As much as I try to be in favor of the little guy (the smaller guy?) I have to admit that when it comes to sports, I'm a bit of a corporate shill. Because I hate paying any more money than I must to the wretched cable television providers, on and off for years I've subscribed to Major League Baseball's audio package and made do with the basic cable slate of baseball games available on basic cable -- the national telecasts and regional coverage of both the Marlins and the Rays. That's actually a pretty good range of baseball to watch, and I was able to listen to my team (the Red Sox) with the live audio feed of Boston's radio coverage for all 162 games. It worked for me for several years.
One issue related to baseball and television has always been the sport's arcane blackout rules -- I have attached the blackout map to the left here, but to see a full version of the map, click here. The current blackout map is a leftover from the 1970s, when teams had regional broadcast networks and geographical access to both the signal and the team meant something. The result of this completely silly system is that, if you live in the state of Iowa, you could have games of the Royals, Cubs, White Sox, Cardinals, Twins, and Brewers blacked out through any media. If you're overseas -- as I was for much of the summer of 2004, when the Red Sox made their championship run -- you can't access the games online, either. The obvious solution, of course, is that everyone, everywhere, should have access to all the games. Period. More viewers and listeners means more revenue; people who want to ballpark experience will still go to the park, even if parking is $20 and a beer is $10.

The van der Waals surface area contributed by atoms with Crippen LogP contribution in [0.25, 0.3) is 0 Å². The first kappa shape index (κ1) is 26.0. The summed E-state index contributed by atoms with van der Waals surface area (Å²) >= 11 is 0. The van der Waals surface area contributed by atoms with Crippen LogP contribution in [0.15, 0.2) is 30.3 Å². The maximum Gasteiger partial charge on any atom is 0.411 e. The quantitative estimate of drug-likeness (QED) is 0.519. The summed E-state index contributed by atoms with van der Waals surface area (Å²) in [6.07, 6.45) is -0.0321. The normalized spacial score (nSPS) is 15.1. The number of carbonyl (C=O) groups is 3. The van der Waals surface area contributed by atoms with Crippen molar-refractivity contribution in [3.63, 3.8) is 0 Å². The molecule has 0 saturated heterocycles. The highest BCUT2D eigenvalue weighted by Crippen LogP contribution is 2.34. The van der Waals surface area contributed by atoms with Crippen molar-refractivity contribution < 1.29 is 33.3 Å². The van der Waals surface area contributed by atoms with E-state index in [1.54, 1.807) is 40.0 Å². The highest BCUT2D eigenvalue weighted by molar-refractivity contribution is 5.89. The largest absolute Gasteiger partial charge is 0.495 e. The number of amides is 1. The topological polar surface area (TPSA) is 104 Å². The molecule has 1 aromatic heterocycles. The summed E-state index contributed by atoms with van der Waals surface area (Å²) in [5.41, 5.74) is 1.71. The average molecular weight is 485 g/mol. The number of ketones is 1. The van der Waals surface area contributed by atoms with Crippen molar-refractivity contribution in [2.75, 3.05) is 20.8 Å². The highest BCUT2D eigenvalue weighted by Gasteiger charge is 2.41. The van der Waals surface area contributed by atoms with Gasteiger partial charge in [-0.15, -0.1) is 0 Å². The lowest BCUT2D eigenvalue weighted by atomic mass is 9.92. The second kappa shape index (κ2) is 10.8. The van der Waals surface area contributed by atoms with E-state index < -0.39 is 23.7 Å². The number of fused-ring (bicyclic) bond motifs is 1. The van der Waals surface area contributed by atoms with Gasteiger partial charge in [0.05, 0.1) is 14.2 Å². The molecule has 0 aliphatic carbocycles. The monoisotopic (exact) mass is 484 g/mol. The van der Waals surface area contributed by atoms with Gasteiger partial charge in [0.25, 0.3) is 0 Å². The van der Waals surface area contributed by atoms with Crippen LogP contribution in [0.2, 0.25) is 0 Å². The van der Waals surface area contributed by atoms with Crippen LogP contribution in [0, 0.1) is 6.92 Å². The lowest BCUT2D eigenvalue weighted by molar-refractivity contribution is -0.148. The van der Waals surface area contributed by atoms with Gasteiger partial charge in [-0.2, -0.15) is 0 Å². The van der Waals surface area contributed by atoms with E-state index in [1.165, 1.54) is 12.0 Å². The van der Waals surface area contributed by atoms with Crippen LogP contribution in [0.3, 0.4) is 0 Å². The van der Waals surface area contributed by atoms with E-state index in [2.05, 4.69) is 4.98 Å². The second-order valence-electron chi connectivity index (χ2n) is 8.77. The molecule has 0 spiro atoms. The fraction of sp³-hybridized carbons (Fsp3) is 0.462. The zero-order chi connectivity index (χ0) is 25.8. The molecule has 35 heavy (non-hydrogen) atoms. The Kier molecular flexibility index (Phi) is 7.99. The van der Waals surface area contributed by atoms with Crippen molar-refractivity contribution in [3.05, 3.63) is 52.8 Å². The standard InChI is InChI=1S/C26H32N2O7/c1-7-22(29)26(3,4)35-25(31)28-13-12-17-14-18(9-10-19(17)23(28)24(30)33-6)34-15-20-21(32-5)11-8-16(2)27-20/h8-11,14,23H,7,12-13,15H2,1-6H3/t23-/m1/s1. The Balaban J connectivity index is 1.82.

This year, I signed myself up for the big leagues' online video service, MLB.TV, and three weeks into spring training, I am thrilled. Even with the basic package, I've been able to choose from about a half dozen spring training games all month, and, during the regular season, over 2000 more games. Not only that, all of those games are archived, so if I miss a good matchup from a few days before, I can always watch a replay on my own time. And, if my eyes need to be busy, I can listen to the radio broadcast as well. The connection is great, the picture is clear, and the controls are very easy to use. The package costs me about $20 a month.
Even better, for a few more dollars, I can download to my iPhone an app called At Bat 11, which gives me the same package of video and audio on a fully portable device. Although the video on a 3G connection can be a little laggy, WiFi works just fine, and audio is no problem no matter what the connection.
I hate to rave about MLB.TV and At Bat 11, but I am raving. For the serious baseball fan who might watch a fair amount of out-of-market games, it's worth the money. Now, if you'll excuse me, I'm going to go listen to a few innings of the Cardinals-Red Sox in the back yard while the kids play in the pool.